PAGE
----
Average Truck fuel use while driving, fTD
 A  
 0.55 L/km 
 
 Truck fuel use while idling, fTI
 B  3 L/km
 
 Truck fuel use to tip off 2 tonnes, fTO
 C  0.1 L
 
 Wheel loader fuel use, fL

 D  24 L/h
 
 Return distance to reload, dRL

 E  0.2 Km
 
 Return distance to tip off, dTO

 E  0.2 Km
 
 Time queuing/crossing weighbridge, tWB
 E  2 min
 
 Time to reload truck, tRL

 E  1 min
 
 Time for loader to drive to truck, tDT
 F  3 min
 
 Diesel burnt by loader per reload, fLRL  G  1.6 L
=(tDT + tRL)x fL
 Diesel burnt by truck per reload, fTRL    0.41 L
=dRL x fTD + (tDT + tRL + tWB)x fTI
 Diesel burnt by truck per tip off, fTTO    0.31 L
 =dTO x fTD + tWB + fTI + fTO
 Time spent by loader per reload, tLRL    4 min
 =tDT + tRL
 Time spent by truck per reload, tTRL  H  6.6 min
 =tDT + tRL + (dRL/2)/10 + tWB
 Time spent by truck per tip off, tTTO  I  4.2 min
 =dTO/10 + 1 min + tWB
 Diesel saved per year
 J  7842 L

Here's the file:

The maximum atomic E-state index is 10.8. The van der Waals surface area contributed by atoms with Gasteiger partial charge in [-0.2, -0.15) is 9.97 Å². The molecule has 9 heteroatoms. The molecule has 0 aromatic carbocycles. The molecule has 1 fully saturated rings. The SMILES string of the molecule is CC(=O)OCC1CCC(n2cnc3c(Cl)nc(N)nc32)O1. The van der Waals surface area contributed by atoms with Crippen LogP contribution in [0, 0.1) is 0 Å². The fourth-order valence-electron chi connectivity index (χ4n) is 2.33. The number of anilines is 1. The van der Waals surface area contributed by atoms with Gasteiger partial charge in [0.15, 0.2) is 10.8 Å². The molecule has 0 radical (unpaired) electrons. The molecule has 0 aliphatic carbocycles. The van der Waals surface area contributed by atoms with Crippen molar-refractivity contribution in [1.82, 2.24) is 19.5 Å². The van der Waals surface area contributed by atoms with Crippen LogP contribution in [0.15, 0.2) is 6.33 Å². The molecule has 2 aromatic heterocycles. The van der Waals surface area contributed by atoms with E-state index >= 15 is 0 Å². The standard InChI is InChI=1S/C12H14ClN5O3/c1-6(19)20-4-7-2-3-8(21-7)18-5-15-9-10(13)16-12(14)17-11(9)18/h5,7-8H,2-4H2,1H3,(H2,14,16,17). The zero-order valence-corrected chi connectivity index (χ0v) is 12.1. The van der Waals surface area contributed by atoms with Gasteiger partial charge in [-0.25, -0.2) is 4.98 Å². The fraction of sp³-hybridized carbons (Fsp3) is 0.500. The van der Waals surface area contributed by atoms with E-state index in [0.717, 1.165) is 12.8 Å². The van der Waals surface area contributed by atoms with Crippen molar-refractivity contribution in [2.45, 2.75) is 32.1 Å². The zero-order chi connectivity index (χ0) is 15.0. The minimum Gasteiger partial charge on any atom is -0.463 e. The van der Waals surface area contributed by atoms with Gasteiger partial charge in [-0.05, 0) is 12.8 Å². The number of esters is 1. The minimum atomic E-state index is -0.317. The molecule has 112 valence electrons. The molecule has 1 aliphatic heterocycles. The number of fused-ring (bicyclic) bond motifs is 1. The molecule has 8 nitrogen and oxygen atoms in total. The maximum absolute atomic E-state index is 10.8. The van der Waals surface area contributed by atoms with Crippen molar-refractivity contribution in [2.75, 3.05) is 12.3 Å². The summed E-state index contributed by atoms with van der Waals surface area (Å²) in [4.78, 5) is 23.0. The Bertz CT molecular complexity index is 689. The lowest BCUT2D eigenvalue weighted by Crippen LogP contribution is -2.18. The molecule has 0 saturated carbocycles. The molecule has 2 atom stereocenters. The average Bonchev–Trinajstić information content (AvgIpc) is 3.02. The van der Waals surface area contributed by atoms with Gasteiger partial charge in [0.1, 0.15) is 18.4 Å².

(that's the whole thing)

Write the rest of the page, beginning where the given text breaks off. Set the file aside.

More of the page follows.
= (8320 - 1560) X (fLRL + fTRL + fTTO)/2
 Time saved per year  J  834 hr
 = (8320 - 1560) X (tLRL + tTRL + tTTO)/2
  • A Average from a fleet of trucks using the quarry, mostly 44 tonne GVW truck-and-trailer units.
  • B Based on 0.8 gal/h for a large sleeper truck from GREET, www.transportation.anl.gov.
  • C Based on 2 min idling.
  • D Average across all loaders from fuel records.
  • E Measured in June 08.
  • F Estimate by assistant quarry manager in June 08. G Not including a return across all loaders from fuel records.
  • H Assuming truck travel at 10 km/h over short distances on-site.
  • I Based on 10 km/h travel and 1 min to tip off excess.
  • J Assuming an equal number of tip offs and reloads.